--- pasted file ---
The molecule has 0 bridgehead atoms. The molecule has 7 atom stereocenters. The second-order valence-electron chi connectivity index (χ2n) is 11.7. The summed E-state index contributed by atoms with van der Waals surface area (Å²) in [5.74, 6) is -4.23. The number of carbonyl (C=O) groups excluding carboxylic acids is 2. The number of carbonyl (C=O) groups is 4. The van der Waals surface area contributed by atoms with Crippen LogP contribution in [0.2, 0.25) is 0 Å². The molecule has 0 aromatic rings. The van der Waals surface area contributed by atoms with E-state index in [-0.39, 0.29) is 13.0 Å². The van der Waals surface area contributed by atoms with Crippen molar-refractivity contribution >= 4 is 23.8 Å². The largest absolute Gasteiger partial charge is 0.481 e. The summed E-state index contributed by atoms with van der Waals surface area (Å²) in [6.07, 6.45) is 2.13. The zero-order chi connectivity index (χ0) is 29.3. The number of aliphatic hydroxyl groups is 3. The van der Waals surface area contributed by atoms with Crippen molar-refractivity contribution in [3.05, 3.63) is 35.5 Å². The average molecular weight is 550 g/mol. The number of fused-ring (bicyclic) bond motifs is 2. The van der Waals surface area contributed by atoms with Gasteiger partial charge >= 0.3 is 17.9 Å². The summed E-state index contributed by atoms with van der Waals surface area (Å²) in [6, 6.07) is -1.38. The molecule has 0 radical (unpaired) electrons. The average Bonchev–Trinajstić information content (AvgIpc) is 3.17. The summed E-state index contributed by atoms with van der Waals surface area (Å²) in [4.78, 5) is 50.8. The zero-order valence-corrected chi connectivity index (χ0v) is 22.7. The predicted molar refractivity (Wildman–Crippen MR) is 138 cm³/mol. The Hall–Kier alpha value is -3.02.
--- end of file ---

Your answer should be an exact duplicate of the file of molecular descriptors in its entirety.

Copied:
The molecule has 0 bridgehead atoms. The molecule has 7 atom stereocenters. The second-order valence-electron chi connectivity index (χ2n) is 11.7. The summed E-state index contributed by atoms with van der Waals surface area (Å²) in [5.74, 6) is -4.23. The number of carbonyl (C=O) groups excluding carboxylic acids is 2. The number of carbonyl (C=O) groups is 4. The van der Waals surface area contributed by atoms with Crippen LogP contribution in [0.2, 0.25) is 0 Å². The molecule has 0 aromatic rings. The van der Waals surface area contributed by atoms with E-state index in [-0.39, 0.29) is 13.0 Å². The van der Waals surface area contributed by atoms with Crippen molar-refractivity contribution >= 4 is 23.8 Å². The largest absolute Gasteiger partial charge is 0.481 e. The summed E-state index contributed by atoms with van der Waals surface area (Å²) in [6.07, 6.45) is 2.13. The zero-order chi connectivity index (χ0) is 29.3. The number of aliphatic hydroxyl groups is 3. The van der Waals surface area contributed by atoms with Crippen molar-refractivity contribution in [3.05, 3.63) is 35.5 Å². The average molecular weight is 550 g/mol. The number of fused-ring (bicyclic) bond motifs is 2. The van der Waals surface area contributed by atoms with Gasteiger partial charge >= 0.3 is 17.9 Å². The summed E-state index contributed by atoms with van der Waals surface area (Å²) in [6, 6.07) is -1.38. The molecule has 0 radical (unpaired) electrons. The average Bonchev–Trinajstić information content (AvgIpc) is 3.17. The summed E-state index contributed by atoms with van der Waals surface area (Å²) in [4.78, 5) is 50.8. The zero-order valence-corrected chi connectivity index (χ0v) is 22.7. The predicted molar refractivity (Wildman–Crippen MR) is 138 cm³/mol. The Hall–Kier alpha value is -3.02.